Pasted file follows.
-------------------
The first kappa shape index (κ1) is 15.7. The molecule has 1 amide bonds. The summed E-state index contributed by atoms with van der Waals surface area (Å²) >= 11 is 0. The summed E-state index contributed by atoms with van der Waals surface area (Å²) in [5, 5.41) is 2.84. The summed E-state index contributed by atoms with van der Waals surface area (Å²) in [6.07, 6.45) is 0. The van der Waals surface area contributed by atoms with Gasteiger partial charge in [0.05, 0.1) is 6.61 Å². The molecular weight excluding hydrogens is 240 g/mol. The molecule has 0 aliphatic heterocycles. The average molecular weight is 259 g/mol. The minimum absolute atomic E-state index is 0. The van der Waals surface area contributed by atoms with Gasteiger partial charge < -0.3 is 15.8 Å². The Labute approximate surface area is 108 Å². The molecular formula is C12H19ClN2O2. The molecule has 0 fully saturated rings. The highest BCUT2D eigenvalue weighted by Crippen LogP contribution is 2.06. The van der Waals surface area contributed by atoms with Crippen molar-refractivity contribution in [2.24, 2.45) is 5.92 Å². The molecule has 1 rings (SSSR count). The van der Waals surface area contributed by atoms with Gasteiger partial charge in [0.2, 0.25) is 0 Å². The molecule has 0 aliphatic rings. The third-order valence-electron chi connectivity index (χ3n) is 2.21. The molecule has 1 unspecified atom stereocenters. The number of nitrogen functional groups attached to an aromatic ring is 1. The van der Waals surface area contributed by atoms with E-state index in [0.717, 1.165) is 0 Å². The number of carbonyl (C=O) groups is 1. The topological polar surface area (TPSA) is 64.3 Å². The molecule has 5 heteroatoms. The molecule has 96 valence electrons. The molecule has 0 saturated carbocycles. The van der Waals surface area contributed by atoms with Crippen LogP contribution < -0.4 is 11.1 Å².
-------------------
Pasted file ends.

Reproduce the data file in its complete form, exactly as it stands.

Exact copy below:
The first kappa shape index (κ1) is 15.7. The molecule has 1 amide bonds. The summed E-state index contributed by atoms with van der Waals surface area (Å²) >= 11 is 0. The summed E-state index contributed by atoms with van der Waals surface area (Å²) in [5, 5.41) is 2.84. The summed E-state index contributed by atoms with van der Waals surface area (Å²) in [6.07, 6.45) is 0. The van der Waals surface area contributed by atoms with Gasteiger partial charge in [0.05, 0.1) is 6.61 Å². The molecular weight excluding hydrogens is 240 g/mol. The molecule has 0 aliphatic heterocycles. The average molecular weight is 259 g/mol. The minimum absolute atomic E-state index is 0. The van der Waals surface area contributed by atoms with Gasteiger partial charge < -0.3 is 15.8 Å². The Labute approximate surface area is 108 Å². The molecular formula is C12H19ClN2O2. The molecule has 0 fully saturated rings. The highest BCUT2D eigenvalue weighted by Crippen LogP contribution is 2.06. The van der Waals surface area contributed by atoms with Crippen molar-refractivity contribution in [2.24, 2.45) is 5.92 Å². The molecule has 1 rings (SSSR count). The van der Waals surface area contributed by atoms with Gasteiger partial charge in [0.2, 0.25) is 0 Å². The molecule has 0 aliphatic rings. The third-order valence-electron chi connectivity index (χ3n) is 2.21. The molecule has 1 unspecified atom stereocenters. The number of nitrogen functional groups attached to an aromatic ring is 1. The van der Waals surface area contributed by atoms with E-state index in [0.717, 1.165) is 0 Å². The number of carbonyl (C=O) groups is 1. The topological polar surface area (TPSA) is 64.3 Å². The molecule has 5 heteroatoms. The molecule has 96 valence electrons. The molecule has 0 saturated carbocycles. The van der Waals surface area contributed by atoms with Crippen LogP contribution < -0.4 is 11.1 Å².